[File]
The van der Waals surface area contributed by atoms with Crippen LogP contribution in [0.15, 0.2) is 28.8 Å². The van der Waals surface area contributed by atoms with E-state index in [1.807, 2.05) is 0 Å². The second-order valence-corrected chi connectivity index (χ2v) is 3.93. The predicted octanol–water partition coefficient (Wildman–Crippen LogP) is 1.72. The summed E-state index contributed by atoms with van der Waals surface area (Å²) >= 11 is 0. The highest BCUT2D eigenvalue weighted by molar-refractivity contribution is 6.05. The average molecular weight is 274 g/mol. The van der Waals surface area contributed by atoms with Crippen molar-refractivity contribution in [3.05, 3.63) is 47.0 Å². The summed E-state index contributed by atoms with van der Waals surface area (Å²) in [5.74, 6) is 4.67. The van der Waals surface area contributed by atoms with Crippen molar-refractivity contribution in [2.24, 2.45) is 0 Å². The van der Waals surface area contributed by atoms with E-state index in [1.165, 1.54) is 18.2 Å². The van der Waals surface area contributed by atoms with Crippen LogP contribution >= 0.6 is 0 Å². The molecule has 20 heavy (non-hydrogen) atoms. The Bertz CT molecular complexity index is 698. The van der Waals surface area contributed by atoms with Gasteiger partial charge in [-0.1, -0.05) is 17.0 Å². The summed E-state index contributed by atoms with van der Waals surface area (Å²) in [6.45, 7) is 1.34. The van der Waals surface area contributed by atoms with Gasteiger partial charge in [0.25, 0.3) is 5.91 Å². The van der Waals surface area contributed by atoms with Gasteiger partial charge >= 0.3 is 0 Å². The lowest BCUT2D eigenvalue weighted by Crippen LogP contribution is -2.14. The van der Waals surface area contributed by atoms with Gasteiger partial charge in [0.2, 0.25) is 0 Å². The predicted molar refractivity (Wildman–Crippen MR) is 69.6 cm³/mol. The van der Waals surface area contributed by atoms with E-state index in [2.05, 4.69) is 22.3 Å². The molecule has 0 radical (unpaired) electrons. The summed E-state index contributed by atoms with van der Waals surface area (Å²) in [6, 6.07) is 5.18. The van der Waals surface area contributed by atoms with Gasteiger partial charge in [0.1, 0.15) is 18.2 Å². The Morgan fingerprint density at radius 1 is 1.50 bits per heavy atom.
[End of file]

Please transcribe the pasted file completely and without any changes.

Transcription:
The van der Waals surface area contributed by atoms with Crippen LogP contribution in [0.15, 0.2) is 28.8 Å². The van der Waals surface area contributed by atoms with E-state index in [1.807, 2.05) is 0 Å². The second-order valence-corrected chi connectivity index (χ2v) is 3.93. The predicted octanol–water partition coefficient (Wildman–Crippen LogP) is 1.72. The summed E-state index contributed by atoms with van der Waals surface area (Å²) >= 11 is 0. The highest BCUT2D eigenvalue weighted by molar-refractivity contribution is 6.05. The average molecular weight is 274 g/mol. The van der Waals surface area contributed by atoms with Crippen molar-refractivity contribution in [3.05, 3.63) is 47.0 Å². The summed E-state index contributed by atoms with van der Waals surface area (Å²) in [5.74, 6) is 4.67. The van der Waals surface area contributed by atoms with Crippen molar-refractivity contribution in [2.24, 2.45) is 0 Å². The van der Waals surface area contributed by atoms with E-state index in [1.165, 1.54) is 18.2 Å². The van der Waals surface area contributed by atoms with Crippen LogP contribution >= 0.6 is 0 Å². The molecule has 20 heavy (non-hydrogen) atoms. The Bertz CT molecular complexity index is 698. The van der Waals surface area contributed by atoms with Gasteiger partial charge in [-0.1, -0.05) is 17.0 Å². The summed E-state index contributed by atoms with van der Waals surface area (Å²) in [6.45, 7) is 1.34. The van der Waals surface area contributed by atoms with Gasteiger partial charge in [0.25, 0.3) is 5.91 Å². The van der Waals surface area contributed by atoms with Gasteiger partial charge >= 0.3 is 0 Å². The lowest BCUT2D eigenvalue weighted by Crippen LogP contribution is -2.14. The van der Waals surface area contributed by atoms with Gasteiger partial charge in [0.2, 0.25) is 0 Å². The predicted molar refractivity (Wildman–Crippen MR) is 69.6 cm³/mol. The van der Waals surface area contributed by atoms with E-state index in [2.05, 4.69) is 22.3 Å². The molecule has 0 radical (unpaired) electrons. The summed E-state index contributed by atoms with van der Waals surface area (Å²) in [6, 6.07) is 5.18. The van der Waals surface area contributed by atoms with Gasteiger partial charge in [0.1, 0.15) is 18.2 Å². The Morgan fingerprint density at radius 1 is 1.50 bits per heavy atom.